by Kristi R. Johnson
The following post is actually something I try to avoid when it comes to the WNW, only because 1. I would rather focus on words specifically, instead of a style. And 2. There are many different styles that students may have to use during their time in college, and it feels a little wrong for me to only pay attention to one.
With that being said, today I will briefly go over citing government documents when using APA (American Psychological Association) style, 6th edition. Here at the MFD Writing Center at OLLU, we work with a great number of students who must use APA style when writing their papers. It is certainly the style I end up working with the most, and aside from citing websites, citing government documents seems to be the trickiest thing that a student may have to do.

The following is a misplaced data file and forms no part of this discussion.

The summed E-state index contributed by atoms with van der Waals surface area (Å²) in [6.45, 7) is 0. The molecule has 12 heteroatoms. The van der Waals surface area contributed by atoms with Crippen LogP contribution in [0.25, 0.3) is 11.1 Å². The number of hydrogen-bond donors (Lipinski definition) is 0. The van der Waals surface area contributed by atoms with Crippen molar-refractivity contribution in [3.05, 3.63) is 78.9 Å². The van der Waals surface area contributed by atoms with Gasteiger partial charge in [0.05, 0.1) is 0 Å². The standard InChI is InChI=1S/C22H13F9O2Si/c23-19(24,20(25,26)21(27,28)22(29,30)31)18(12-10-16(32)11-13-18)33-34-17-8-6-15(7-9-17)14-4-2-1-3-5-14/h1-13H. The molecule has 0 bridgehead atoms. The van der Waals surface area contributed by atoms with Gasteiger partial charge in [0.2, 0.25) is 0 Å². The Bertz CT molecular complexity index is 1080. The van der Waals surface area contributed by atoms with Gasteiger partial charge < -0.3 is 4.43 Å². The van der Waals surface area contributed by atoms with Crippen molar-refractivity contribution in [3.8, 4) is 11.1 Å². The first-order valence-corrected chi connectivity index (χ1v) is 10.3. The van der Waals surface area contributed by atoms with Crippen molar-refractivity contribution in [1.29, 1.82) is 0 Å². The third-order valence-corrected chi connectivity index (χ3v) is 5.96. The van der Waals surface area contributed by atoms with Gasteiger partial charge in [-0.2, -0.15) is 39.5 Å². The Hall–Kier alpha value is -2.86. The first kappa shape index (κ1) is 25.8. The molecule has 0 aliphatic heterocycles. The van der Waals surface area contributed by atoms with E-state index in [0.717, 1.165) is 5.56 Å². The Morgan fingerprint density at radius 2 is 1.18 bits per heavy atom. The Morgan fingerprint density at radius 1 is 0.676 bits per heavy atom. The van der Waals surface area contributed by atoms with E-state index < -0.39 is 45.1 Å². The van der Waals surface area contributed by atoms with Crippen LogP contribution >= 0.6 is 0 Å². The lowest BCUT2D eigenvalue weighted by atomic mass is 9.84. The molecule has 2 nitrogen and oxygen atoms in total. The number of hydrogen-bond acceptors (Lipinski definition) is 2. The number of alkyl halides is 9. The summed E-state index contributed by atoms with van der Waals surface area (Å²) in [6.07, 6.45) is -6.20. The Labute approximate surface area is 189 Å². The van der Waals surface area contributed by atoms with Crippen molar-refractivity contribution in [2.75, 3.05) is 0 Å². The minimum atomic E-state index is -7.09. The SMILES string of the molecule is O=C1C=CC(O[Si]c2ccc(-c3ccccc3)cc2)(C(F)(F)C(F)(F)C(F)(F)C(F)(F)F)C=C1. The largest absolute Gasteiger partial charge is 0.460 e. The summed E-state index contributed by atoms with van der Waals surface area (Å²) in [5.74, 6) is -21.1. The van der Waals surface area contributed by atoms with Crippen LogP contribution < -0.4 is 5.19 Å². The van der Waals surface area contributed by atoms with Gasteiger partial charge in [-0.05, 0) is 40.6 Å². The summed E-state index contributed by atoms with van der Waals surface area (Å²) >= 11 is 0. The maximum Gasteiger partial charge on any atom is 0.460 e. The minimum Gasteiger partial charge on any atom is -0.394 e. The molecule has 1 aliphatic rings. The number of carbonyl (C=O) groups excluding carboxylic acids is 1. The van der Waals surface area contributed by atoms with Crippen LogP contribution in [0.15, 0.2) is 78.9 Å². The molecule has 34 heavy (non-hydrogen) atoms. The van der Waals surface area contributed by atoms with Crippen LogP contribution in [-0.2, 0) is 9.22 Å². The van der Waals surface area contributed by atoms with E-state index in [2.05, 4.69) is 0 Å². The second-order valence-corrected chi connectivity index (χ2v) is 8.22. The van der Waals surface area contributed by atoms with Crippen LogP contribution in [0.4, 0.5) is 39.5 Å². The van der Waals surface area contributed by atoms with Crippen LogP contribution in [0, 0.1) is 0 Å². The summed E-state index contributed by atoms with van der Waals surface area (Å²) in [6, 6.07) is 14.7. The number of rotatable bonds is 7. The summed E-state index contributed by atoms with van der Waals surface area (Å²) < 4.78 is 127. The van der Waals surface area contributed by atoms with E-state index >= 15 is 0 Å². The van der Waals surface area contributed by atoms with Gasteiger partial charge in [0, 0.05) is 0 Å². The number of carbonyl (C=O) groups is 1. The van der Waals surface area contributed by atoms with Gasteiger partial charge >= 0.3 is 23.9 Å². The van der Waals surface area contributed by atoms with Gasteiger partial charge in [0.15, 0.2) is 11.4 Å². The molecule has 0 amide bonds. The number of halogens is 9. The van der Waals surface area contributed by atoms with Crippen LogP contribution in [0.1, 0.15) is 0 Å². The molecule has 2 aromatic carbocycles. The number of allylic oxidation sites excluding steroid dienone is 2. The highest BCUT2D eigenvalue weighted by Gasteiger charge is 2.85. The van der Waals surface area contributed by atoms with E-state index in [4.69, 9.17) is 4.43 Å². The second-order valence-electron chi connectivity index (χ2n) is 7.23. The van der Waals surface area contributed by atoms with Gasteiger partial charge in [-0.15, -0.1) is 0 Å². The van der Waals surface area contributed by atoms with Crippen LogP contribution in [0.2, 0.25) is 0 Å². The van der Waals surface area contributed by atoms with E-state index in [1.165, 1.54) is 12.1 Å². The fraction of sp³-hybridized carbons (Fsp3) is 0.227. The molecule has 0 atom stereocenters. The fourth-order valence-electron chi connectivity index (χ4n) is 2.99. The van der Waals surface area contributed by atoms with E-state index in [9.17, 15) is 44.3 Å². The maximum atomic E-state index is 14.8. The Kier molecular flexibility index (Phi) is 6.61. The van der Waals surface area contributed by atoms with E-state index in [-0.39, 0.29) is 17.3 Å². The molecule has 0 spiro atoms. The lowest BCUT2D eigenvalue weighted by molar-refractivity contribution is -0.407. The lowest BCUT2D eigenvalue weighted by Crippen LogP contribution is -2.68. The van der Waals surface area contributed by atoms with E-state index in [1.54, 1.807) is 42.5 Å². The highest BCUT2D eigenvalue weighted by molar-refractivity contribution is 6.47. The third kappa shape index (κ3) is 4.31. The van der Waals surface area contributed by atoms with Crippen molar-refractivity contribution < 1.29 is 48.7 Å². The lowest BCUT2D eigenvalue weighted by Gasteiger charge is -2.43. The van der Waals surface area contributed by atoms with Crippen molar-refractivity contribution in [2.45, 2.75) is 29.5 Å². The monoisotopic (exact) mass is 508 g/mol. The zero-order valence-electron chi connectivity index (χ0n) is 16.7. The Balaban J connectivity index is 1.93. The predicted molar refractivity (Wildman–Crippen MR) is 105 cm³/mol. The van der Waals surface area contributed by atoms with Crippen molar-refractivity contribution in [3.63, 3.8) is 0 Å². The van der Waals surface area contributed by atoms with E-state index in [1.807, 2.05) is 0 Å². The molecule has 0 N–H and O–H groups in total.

So here are some general rules to go by: First, it may help to remember to treat the document as you would a book, and if there is a name on the title page, use that name as the author. If no name is present, use the name of the agency, department, or branch as a group author. So really, an in-text citation would look almost exactly the same as if it were for a book or journal article.
(Author Surname OR Name of Government Organization, Year)
(U.S. Food and Drug Administration, 2004)
(Author Surname OR Name of Government Organization, Year, Page Number)
(U.S. Food and Drug Administration, 2004, p. 8)
As for the reference page, the same rules apply.
Author Surname, First Initial. OR Government Name. Name of Government Agency. (Year). Title: Subtitle (Report No. xxx [if available]). Place of Publication: Publisher.
U.S. Food and Drug Administration. (2004). Antidepressants and suicide. Washington, DC: Author.
Was that helpful at all? No? Still confused? Yeah, me too. So I get it. APA is tricky enough. Throw in government documents, websites, or court cases, and things get a little crazy.
*Some examples were taken from the Research Guide at George Washington University.